From fire-breathing bartenders to the ultimate swim-up bar, IgoUgo members recommend their favorite unique places for a pint. You’ll be in high spirits even before your first drink at any of these weird and wonderful bars around the world.
Photo by fizzytom
In a town full of unusual bars, Puutorin Vessa is the royal flush: it’s housed in a former public restroom and features ceramic toilets everywhere, including in place of beer mugs. What’s more, the actual bathrooms do the bar’s pedigree proud and offer “good reading matter,” according to one guest.
Photo by hayward68
According to hayward68, “a unique feature of the bar is the pewter bar counter with its rare set of antique taps for gravity-fed spirits.” That may be true, but more unique still is the 18th-century mummified hand upstairs, “still clutching his playing cards.”
Photo by GB from Devizes
Just up the road in Pewsey, Wiltshire, is the Barge Inn, where the clientele is what makes the watering hole weird: the pub is a “mecca for crop-circlers and UFO enthusiasts from around the globe.” Even its website gets into the act.
Photo by Ben the Grate
Just outside Big Bend National Park, built into a cave on Terlingua Creek, and decorated with bones shaped to form skeletons of fantastical animals, La Kiva is unique right down to its copper-pot urinals. Part of the charm, say visitors, is that “on a typical night, more folks arrive on horseback than in cars.”
Photo by fizzytom
“Only in this part of the world,” says fizzytom, where Depeche Mode has a major following, could a whole bar be devoted to the English band. Memorabilia covers the walls and tables, and the bar's TVs and music playlists are 100% Depeche Mode.
Photo by Miss Bels
This handcrafted bar may look like a spaceship, but the view of Sokcho’s beach will remind you that you’re still earthbound. From the moment you enter through a portal, says Miss Bels, it’s hard not to enjoy this novelty “in all its shining glory.”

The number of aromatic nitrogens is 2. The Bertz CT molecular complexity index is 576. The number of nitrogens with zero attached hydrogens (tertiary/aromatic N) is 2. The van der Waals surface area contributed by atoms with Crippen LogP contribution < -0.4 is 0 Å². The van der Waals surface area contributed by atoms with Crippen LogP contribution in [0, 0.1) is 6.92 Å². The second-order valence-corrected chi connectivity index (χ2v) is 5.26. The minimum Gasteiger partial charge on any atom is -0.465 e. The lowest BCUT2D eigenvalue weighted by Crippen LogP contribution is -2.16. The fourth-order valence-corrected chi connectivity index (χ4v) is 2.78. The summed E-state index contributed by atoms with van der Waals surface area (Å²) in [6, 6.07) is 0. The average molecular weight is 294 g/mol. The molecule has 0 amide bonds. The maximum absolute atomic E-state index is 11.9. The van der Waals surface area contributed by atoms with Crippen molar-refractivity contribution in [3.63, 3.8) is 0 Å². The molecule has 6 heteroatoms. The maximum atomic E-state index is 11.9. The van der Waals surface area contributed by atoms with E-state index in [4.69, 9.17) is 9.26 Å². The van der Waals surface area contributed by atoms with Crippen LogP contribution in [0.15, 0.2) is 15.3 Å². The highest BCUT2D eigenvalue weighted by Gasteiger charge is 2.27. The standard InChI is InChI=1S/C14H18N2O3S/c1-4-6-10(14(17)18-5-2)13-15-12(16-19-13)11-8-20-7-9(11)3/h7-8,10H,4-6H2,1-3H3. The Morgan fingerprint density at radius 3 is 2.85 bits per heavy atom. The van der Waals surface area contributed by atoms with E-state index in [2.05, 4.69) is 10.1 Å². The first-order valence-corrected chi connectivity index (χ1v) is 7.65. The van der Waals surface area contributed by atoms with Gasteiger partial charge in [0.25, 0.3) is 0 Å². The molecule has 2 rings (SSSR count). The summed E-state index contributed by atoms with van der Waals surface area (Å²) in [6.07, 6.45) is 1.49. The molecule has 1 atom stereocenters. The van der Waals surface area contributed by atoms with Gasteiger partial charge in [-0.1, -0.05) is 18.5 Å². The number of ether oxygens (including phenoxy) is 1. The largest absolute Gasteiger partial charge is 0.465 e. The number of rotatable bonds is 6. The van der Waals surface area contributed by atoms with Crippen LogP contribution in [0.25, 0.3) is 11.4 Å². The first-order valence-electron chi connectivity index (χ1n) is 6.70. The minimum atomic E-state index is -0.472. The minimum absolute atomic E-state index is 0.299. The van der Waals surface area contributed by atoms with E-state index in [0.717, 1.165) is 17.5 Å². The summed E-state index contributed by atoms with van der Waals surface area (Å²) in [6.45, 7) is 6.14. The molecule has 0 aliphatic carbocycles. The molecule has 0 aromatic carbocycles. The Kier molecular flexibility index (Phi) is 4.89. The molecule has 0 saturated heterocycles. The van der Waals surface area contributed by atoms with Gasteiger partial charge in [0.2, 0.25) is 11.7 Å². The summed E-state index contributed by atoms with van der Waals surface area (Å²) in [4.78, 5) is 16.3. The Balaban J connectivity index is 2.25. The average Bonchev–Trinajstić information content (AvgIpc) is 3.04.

Photo by Travelny2
“The most unique bar I've ever been to,” says Travelny2, and it’s because there’s no such thing as a normal shot here. Bartenders set the bar on fire, breathe flames, fashion crazy straws, and organize other fun and games on the road to ruin.
Photo by Hal1026
Home to the infamous Painkiller cocktail, the Soggy Dollar Bar derives its name from all the people swimming to shore and paying for drinks with sopping-wet dollars. You’ll have to charter a boat to get here, but it’s worth it to sample local tipples on a beach as soft as “white sugar” and in water “the most beautiful color of turquoise.”
Photo by Ksu
Runners-up include ice bars in Warsaw, London, and Tokyo, but IgoUgo members’ favorite shot of cold is in Stockholm, where “crystal-clear ice is the building material for the ceiling, the walls, the bar counter, and decorative details." The only warm thing, according to one visitor, is the convivial atmosphere.
Photo by fizzytom
These skeletons aren’t stationary; they light up and dance. The two pictured here are the life of the party, but they’re joined by more macabre décor, including a bathroom that’s hidden behind a bookcase and only accessible if you turn a hidden handle of bone.
Photo by fluppe
Not only is Raffles Hotel’s legendary Long Bar famous as the birthplace of the Singapore Sling cocktail, it’s also unique for its litter policy: patrons are encouraged to litter peanut shells here, unheard of in a town where leaving trash behind carries a hefty fine. Do the crime, do the time, and order a Sling--you’ll even get to keep the iconic glass.
For another round of the world’s greatest places to order a drink, see IgoUgo’s top 10 places to try world drinks.